Here’s a bit of role reversal for you: Mom and Pop were content to ride out the market’s volatility this past month, more or less sitting tight. Meanwhile, the pros were driven to the point of near panic.
What was all the fuss about? Take your pick. Perhaps the China slowdown will cause a global recession. Maybe the Federal Reserve is going to raise rates and kill the bull market. Oil prices might fall too far, destroying emerging markets. Or the U.S. economy is about to go belly-up.
Whatever the fear was, someone was there to give it voice. The downside of the Twitter era is that everyone has a megaphone, and any lack of wisdom of insight is no deterrent to broadcasting it. This month, that described Wall Street and not Main Street. It was the pros who lost it.
Source: Bianco Research
Start with hedge funds. After missing a generational rally in which the Standard & Poor’s 500 Index tripled, hedge funds finally began going long U.S. equities — just before the China trap door swung open. The Wall Street Journal reported that many funds got shellacked this month, giving up all of their year-to-date gains in a week. Bridgewater, Omega, Third Point and Pershing Square all took a beating, but only Omega seemed to be positioned to capture the bounce-back rally (note that I am not objective, as you can hear in my Masters in Business podcast with Omega founder Leon Cooperman).
Beyond the hedge funds, the algorithmic traders seemed to have run amok as well. It is a natural human response, to borrow from Daniel Kahneman’s book “Thinking, Fast and Slow,” to react emotionally first and logically second. However, no one can think faster than a machine, and the algos managed to engage in some very fast, and what looked like emotionally driven trading. As we saw this week, that sort of behavior was amply punished. My colleague Josh Brown summed it up in a post, “Computers are the new Dumb Money:
“You want the box score on this latest weekly battle in the stock market?
“No problem: Humans 1, Machines 0
“Because if you think it was human beings executing sales of Starbucks (SBUX) down 22% on Monday’s open, you’re dreaming. And if you believe that it was thinking, sentient people blowing out of Vanguard’s Dividend Appreciation ETF (VIG) at a one-day loss of 26% at 9:30 am, you’ve got another thing coming.”
Sometimes instantaneous is too fast; occasionally the best thing to do is absolutely nothing. As Gillian Tett of the Financial Times noted, computers have come to dominate the trading volume of stock exchanges:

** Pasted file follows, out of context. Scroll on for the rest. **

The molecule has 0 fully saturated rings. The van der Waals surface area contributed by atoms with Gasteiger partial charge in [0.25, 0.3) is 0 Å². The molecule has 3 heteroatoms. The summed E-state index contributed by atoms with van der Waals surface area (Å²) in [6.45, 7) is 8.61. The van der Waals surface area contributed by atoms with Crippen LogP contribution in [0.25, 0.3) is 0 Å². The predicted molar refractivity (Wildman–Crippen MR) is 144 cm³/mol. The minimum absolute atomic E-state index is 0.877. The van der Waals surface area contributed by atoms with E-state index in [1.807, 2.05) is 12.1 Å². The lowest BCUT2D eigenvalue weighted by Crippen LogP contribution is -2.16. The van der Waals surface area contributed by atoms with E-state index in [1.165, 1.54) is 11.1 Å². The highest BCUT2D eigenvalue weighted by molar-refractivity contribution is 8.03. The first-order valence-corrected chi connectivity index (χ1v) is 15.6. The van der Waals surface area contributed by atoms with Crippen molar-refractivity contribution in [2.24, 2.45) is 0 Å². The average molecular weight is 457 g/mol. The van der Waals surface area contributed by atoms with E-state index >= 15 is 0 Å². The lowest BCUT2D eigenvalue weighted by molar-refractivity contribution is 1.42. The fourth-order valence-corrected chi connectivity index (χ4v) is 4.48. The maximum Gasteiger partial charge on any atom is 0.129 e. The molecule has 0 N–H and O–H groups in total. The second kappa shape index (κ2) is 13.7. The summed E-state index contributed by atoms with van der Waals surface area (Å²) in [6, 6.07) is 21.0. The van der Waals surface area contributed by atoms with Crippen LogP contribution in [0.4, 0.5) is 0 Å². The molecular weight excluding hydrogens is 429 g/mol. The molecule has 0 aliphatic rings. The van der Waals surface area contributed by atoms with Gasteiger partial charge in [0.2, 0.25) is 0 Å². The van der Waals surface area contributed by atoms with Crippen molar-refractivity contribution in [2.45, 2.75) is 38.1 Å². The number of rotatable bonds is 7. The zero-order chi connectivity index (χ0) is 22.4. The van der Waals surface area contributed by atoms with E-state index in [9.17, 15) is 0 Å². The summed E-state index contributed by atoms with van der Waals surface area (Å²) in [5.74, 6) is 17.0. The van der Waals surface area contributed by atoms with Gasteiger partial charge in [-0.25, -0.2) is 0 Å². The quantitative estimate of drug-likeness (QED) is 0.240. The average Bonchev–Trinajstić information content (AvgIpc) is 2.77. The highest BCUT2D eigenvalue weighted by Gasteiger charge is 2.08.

“Orders are being executed at lightning speeds in huge volumes. But there is another, often overlooked implication: these machines are being programmed to link numerous market segments together into trading strategies. So when computer programs cannot buy or sell assets in one segment of the market, they will rush into another, hunting for liquidity.”
All this is part of a long series of adaptations by Main Street investors to the newest new thing, and the countermoves by the (alleged) pros. In response to this, Mom and Pop have wised up: they trade less and invest more. They are tuning out more of the noise, sending CNBC ratings to record lows. They are eschewing stock pickers, and embracing index and exchange-traded funds. They have figured out that the way you beat high-frequency trading is with low-frequency investing.
Speaking of which, the new dumb money got scalded by ETFs. Although U.S. equities as a whole never fell more than 6 percent, there were widely held ETFs that temporarily lost one third of their value.
Ben Carlson described this as the ETF flash crash:
“In the early minutes of the stock market open on Monday morning things got a little crazy. After a huge whoosh down in overnight futures trading, the NASDAQ fell almost 9% while the S&P 500 was down around 6% right after the opening bell. Watching it in real time was a sight to behold. Less than 15 minutes later, a huge chunk of those losses were recovered. Many individual stocks saw even larger moves.”
Mom and Pop outwitting high-frequency traders; hedge funds being beaten by Main Street. It’s enough to give a long-term investor some hope for the future of finance.
— Check out Ritholtz: A Real Estate Recovery That’s Not Quite There on ThinkAdvisor.